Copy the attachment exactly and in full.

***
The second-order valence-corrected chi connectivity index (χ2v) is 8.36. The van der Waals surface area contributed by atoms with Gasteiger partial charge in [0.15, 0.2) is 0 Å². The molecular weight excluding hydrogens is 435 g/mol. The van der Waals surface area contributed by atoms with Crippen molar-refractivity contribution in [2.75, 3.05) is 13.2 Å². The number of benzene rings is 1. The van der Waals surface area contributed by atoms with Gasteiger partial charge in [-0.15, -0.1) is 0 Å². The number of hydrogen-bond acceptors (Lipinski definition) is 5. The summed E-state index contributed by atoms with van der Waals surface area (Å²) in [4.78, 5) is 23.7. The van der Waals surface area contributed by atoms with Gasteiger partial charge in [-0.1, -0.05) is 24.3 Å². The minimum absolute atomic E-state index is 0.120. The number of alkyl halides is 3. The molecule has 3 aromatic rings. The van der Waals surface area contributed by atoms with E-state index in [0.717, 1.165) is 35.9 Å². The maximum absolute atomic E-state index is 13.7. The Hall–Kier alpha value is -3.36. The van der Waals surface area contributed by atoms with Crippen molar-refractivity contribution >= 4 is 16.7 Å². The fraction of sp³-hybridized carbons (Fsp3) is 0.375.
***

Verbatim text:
The second-order valence-corrected chi connectivity index (χ2v) is 8.36. The van der Waals surface area contributed by atoms with Gasteiger partial charge in [0.15, 0.2) is 0 Å². The molecular weight excluding hydrogens is 435 g/mol. The van der Waals surface area contributed by atoms with Crippen molar-refractivity contribution in [2.75, 3.05) is 13.2 Å². The number of benzene rings is 1. The van der Waals surface area contributed by atoms with Gasteiger partial charge in [-0.15, -0.1) is 0 Å². The number of hydrogen-bond acceptors (Lipinski definition) is 5. The summed E-state index contributed by atoms with van der Waals surface area (Å²) in [4.78, 5) is 23.7. The van der Waals surface area contributed by atoms with Gasteiger partial charge in [-0.1, -0.05) is 24.3 Å². The minimum absolute atomic E-state index is 0.120. The number of alkyl halides is 3. The molecule has 3 aromatic rings. The van der Waals surface area contributed by atoms with E-state index in [0.717, 1.165) is 35.9 Å². The maximum absolute atomic E-state index is 13.7. The Hall–Kier alpha value is -3.36. The van der Waals surface area contributed by atoms with Crippen molar-refractivity contribution >= 4 is 16.7 Å². The fraction of sp³-hybridized carbons (Fsp3) is 0.375.